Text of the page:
The Baronet's Indiscretions
To Editor of the Pall Mall Gazette.
You will have seen, in the papers, that the Baronet has brought out his basket, and that the scavenging interviewer has left him not a rag! -
It is curious, and, in an unchristian way, pleasant, to note how a thrifty Mæcenas, who, through life, surely never gave away anything, now, at the sweet singing of the insinuating Secretary bird, unreservedly & ungrudgingly, gives away... himself! -
Mr. Moore also "was present" - and of course was tossed in with the linen. In the warmth of the moment, I notice that his patron palmed him off as an "expert" (sic). Expert Moore!
Expert Moore, then, was made to lift up his voice and curse the work of the one, in praising whom, for years past, he has sold reams of copy, and made for himself a spurious reputation as advanced connoisseur and cultured critic.
Between them these two profound conspirators establish the worthlessness of the picture, to obtain possession of which the ardent sportsman has come into Court - or, for the loss of which, he is asking ten thousand francs! -
In his plaint, this honest gentleman swears that the picture was "paid for in advance," but don't you believe it; he now says to the irresistible taker of notes, "the picture was completed, and I sent the 100 guineas!" - Doubly careless; - for, as a silly matter of fact, at the moment of perpetrating his "confidence trick," this Bunko Baronet handed me the mysterious envelope, à brule [sic] pourpoint, in the studio, begging me not to open it until I should have reached my own house, and he was safely on his way to South Africa.
In the Court again, our "Sir Eden," as they delight in calling him here, declares that the portrait was "commissioned at one hundred guineas," and here, in his confession - tardy, but complete - he is very clear that no fixed price was arranged for, in any of the negotiations, other than the general estimate of 100 to a maximum of 150 guineas. Awkward this!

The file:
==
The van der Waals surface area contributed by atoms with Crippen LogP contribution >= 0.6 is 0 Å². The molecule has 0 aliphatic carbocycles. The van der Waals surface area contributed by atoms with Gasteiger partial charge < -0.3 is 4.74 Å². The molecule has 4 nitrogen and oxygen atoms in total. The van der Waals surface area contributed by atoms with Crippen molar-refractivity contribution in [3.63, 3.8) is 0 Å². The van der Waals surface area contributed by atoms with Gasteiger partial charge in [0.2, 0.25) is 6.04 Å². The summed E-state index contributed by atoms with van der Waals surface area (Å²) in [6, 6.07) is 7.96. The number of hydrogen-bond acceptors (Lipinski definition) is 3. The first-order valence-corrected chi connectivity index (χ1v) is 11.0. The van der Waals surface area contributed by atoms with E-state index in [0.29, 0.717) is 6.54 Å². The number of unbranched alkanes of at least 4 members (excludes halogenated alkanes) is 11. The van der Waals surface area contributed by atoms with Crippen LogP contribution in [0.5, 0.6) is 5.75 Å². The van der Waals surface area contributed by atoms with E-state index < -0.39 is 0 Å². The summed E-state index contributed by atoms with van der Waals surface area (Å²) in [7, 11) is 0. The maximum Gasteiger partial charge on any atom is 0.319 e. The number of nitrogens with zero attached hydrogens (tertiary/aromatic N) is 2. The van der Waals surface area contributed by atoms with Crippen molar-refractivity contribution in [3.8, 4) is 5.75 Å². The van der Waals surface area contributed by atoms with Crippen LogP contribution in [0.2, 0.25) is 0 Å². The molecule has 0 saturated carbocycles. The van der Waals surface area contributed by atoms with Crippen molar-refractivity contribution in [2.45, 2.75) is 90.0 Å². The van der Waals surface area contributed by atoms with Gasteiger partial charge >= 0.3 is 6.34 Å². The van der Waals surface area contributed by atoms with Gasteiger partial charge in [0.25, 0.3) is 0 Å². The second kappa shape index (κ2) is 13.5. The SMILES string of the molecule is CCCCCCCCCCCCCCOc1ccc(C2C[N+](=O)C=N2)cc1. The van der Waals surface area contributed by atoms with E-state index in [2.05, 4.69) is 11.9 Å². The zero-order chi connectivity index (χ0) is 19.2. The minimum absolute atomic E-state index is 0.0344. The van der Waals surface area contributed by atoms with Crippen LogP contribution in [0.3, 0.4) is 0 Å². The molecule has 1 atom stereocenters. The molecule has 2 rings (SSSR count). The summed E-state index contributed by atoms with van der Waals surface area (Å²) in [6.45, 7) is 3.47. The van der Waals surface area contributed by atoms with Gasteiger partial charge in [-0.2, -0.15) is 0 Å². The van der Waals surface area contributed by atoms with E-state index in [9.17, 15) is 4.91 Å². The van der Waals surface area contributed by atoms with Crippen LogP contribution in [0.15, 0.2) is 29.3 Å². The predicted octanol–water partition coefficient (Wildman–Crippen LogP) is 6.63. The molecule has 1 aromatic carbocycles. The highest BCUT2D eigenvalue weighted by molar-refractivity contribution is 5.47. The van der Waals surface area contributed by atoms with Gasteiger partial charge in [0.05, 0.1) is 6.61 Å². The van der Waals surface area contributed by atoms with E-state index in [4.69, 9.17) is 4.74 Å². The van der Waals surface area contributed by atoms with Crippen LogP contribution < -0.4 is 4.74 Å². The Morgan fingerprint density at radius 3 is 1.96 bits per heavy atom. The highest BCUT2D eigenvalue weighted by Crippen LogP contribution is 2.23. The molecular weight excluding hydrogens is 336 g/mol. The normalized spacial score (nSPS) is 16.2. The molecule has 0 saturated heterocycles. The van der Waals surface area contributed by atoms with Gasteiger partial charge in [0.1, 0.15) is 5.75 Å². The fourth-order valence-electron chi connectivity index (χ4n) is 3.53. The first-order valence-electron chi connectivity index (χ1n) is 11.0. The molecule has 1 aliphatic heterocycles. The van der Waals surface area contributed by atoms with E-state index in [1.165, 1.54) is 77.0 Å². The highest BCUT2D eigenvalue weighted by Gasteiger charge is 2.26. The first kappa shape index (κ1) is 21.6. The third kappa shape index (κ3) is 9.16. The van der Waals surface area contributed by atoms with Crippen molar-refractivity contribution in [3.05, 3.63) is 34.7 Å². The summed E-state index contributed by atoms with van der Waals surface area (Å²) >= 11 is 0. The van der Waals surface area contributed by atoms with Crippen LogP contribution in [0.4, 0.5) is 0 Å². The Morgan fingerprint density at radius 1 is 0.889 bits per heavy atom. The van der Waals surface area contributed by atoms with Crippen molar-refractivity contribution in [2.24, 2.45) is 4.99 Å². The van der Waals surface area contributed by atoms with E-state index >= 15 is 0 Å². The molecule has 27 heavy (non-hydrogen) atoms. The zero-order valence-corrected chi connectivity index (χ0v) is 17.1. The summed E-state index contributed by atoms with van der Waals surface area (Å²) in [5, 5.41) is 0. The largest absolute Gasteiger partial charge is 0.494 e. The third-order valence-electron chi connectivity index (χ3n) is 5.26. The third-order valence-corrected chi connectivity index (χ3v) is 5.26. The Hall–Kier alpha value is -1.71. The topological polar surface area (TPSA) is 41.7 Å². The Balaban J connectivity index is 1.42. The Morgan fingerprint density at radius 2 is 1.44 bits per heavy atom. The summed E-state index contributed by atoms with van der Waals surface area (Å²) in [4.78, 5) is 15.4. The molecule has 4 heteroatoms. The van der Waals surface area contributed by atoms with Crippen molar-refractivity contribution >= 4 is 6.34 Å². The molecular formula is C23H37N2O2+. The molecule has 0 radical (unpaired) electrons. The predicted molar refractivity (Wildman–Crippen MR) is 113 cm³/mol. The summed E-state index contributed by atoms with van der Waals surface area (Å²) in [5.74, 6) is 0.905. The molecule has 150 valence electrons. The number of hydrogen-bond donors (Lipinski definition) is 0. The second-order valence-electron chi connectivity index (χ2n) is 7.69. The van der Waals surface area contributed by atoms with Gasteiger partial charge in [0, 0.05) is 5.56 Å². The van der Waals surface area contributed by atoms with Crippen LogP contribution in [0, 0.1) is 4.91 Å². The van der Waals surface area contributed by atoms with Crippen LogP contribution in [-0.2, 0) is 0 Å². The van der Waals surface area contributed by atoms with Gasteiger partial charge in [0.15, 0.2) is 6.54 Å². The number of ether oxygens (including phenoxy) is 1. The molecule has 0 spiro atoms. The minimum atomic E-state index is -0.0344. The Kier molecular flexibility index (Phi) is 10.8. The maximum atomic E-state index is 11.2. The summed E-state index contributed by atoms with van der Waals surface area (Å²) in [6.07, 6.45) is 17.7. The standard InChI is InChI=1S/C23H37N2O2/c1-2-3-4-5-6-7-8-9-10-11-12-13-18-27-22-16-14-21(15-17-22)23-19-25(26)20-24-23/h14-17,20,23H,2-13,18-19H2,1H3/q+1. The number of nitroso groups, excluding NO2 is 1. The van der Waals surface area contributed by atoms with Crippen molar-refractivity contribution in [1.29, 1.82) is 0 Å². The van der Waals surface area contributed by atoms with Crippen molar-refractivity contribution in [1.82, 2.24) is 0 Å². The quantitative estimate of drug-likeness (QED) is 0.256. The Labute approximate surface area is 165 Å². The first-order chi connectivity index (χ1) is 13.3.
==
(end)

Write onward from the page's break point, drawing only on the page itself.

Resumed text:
And there is more of it - sad, it seems to me, in its shifty forgetfulness and inability boldly to do evil.
Also it would go to show that a few ancestors seizing upon odd droves of oxen, as set forth in Burke, is but poor backing for a modern Baronet in his clumsy commercial struggles.
1. [5 March 1895]
This was first published, with some variations, in the Paris edition of the New York Herald, 5 March 1895 (see #08095). It was published in this form in Whistler, James McNeill, 'The Baronet's Indiscretions,' The Pall Mall Gazette, 6 March 1895. It was later published in Whistler, James McNeill, Eden versus Whistler: The Baronet and the Butterfly. A Valentine with a Verdict, Paris and New York, 1899 [GM, A.24], pp. xvii-xix.
4. the scavenging Interviewer
Not identified; an interview was published in the Paris edition of the New York Herald, 2 March 1895.
8. à brule [sic] pourpoint
à brûle pourpoint, Fr., point blank.
Burke's Peerage and Baronetage is the authority on aristocratic lineage.
Fr., scratch a Baronet and you find (sometimes) a shopkeeper.